Twittering on the toilet: Britain’s bathroom habits

Three-quarters of Britons text, blog or surf the internet while on the toilet, according to a survey of more than 2,000 people. The poll was carried out by Yakult to mark the launch of Gut Week, which aims to raise awareness of digestive disorders.

Television personality and former cricketer Phil Tufnell launching Gut Week. Photo: Love Your Gut

Television personality and former cricketer Phil Tufnell launching Gut Week. Photo: Love Your Gut

More than a third of those polled said they had sent a text message while on the toilet, 33 per cent admitted they had conducted a telephone conversation, 7 per cent revealed they had searched the internet, and 1 per cent said they had sent Twitter updates.

Despite 18 per cent admitting they had suffered from cramps or pins and needles, nearly two-thirds (65 per cent) were unaware that sitting on the loo for too long could cause haemorrhoids.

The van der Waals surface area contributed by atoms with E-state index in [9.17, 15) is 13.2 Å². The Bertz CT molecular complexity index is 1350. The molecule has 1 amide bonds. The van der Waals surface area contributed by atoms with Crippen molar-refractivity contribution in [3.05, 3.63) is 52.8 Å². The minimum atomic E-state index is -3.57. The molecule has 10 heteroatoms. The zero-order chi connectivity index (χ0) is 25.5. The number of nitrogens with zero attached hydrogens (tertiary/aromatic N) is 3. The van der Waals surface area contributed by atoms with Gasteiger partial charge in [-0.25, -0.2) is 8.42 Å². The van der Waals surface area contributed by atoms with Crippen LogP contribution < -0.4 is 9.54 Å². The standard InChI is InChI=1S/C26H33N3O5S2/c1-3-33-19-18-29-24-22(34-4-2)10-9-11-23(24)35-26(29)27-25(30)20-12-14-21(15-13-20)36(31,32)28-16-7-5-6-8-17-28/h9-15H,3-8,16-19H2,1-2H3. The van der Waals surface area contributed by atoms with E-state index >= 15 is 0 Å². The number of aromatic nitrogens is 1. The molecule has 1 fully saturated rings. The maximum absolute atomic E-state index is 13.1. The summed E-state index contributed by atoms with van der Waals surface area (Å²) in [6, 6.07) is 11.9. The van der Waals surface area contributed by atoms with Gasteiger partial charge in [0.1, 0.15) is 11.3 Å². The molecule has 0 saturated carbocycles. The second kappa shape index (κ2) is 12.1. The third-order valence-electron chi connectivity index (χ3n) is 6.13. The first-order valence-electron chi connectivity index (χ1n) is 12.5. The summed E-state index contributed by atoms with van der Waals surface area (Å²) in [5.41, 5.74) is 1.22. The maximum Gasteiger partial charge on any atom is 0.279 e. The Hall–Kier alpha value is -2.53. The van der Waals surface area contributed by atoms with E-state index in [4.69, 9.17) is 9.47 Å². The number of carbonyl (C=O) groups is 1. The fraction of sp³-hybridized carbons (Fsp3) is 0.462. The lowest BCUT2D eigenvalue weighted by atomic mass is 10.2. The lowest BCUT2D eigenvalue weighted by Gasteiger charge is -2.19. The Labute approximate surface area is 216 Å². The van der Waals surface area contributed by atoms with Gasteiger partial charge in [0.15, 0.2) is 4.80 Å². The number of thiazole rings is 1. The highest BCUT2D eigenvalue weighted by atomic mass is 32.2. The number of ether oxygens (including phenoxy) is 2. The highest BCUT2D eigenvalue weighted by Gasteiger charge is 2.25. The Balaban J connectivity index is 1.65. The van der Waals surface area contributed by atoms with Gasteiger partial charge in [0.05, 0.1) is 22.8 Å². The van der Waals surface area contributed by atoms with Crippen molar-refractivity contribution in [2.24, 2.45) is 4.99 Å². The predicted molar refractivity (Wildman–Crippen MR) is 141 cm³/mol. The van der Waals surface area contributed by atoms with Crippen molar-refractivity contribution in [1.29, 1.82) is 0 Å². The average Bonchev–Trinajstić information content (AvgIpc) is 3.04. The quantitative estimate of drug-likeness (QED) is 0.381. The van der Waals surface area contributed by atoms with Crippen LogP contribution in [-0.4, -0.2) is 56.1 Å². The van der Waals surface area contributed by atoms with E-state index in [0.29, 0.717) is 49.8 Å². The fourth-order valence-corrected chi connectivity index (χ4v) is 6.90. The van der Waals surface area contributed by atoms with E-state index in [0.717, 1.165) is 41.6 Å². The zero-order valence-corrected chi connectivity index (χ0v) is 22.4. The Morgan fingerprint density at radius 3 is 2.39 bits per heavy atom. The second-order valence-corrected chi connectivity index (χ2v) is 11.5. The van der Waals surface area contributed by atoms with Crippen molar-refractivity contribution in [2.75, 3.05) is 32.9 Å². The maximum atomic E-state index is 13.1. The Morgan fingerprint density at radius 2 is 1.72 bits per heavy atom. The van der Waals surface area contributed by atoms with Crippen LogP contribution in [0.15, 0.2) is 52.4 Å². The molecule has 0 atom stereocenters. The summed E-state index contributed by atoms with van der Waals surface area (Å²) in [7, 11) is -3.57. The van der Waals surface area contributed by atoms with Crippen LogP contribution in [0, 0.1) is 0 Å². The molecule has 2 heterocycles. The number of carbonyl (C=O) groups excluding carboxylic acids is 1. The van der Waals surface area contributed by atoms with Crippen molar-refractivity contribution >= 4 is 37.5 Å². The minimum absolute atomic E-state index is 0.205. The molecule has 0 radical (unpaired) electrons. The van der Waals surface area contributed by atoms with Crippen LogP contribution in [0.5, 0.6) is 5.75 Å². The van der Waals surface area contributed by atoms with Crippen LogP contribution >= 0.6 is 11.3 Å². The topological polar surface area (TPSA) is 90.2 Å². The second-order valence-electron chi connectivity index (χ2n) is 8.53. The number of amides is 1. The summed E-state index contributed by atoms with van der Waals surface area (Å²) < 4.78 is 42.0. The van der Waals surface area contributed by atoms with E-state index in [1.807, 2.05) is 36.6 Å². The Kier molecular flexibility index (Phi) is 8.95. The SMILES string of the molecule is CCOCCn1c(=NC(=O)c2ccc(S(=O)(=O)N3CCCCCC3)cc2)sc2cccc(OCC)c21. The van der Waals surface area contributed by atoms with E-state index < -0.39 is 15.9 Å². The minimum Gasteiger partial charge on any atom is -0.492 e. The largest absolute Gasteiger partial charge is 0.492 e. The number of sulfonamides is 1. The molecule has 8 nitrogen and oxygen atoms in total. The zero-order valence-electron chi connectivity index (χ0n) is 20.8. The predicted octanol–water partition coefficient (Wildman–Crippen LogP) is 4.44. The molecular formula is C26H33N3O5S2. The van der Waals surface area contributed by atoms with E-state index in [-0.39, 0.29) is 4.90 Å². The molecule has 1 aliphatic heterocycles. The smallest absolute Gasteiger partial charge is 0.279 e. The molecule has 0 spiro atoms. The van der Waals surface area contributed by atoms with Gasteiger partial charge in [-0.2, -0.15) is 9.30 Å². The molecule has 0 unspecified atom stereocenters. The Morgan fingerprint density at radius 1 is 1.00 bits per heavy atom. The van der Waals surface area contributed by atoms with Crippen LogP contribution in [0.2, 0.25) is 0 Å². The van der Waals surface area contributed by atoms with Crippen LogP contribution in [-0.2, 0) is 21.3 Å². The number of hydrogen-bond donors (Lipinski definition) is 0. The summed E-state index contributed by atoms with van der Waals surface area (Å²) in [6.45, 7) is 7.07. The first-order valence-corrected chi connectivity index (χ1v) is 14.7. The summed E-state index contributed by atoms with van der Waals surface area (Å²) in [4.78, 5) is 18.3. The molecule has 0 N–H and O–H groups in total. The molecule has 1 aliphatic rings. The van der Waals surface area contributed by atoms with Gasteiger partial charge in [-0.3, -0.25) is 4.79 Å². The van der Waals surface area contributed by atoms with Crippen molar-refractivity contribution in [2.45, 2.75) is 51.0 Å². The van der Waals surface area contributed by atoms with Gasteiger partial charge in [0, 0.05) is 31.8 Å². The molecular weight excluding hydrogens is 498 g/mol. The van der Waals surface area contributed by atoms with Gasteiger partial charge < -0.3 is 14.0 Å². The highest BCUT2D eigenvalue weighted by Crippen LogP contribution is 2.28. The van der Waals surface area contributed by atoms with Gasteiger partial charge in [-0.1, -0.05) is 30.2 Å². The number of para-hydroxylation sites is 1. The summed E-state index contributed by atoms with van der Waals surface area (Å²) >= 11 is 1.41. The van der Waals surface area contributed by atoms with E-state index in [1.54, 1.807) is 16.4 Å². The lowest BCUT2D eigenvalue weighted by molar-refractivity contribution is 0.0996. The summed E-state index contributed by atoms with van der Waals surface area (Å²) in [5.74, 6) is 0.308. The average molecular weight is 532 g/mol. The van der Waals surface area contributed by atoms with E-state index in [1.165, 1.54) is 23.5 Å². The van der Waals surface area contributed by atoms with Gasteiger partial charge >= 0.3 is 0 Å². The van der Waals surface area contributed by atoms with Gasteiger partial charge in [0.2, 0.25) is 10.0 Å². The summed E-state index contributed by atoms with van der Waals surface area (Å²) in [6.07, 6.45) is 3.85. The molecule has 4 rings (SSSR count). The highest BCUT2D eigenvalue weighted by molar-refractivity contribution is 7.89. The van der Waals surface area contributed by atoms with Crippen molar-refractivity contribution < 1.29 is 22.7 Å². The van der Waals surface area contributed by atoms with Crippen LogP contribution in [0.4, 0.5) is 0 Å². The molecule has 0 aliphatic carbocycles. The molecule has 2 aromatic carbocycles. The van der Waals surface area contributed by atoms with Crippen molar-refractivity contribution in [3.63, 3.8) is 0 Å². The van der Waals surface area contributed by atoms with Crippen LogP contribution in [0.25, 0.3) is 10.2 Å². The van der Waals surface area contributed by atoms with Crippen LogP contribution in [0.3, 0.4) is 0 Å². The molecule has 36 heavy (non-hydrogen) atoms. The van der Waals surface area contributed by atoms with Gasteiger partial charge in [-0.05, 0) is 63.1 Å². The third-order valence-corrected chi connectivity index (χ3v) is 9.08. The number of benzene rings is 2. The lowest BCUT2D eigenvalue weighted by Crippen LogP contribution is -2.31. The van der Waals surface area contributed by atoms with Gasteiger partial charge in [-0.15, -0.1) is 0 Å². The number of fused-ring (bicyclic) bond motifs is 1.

The research also revealed men were more likely to look for a distraction when on the loo than women and 14% of males polled said they read football match programmes while 18% of men completed a crossword or Sudoku puzzle behind the locked bathroom door.

Almost twice as many men (58 per cent) read newspapers and magazines than women (29 per cent), the survey found.

Former England cricketer Phil Tufnell, who launched the awareness campaign, said: ”Touring the sub-continent we tended to spend a lot of time on the toilet through no fault of our own and in these circumstances the odd toilet read was understandable”.

Dr Simon Gabe, consultant gastroenterologist at St Mark’s Hospital in Harrow, north-west London, said there some health risks that people should be aware of.

”There are problems which can arise from spending too long on the toilet, such as haemorrhoids, bleeding and worsening problems with emptying the rectum. More importantly, eating on the toilet runs the risk of contaminating the food with bacteria from the toilet. This may cause a bacterial gastroenteritis, which is an infectious diarrhoea and can be very severe.”

Organised by digestive health charities Core, The Gut Trust and St Mark’s Hospital Foundation in association with Yakult, the campaign – www.loveyourgut.com – offers advice on how to maintain gut health and ensure a regular bowel habit.

Source: The Telegraph, 24 Aug 2009

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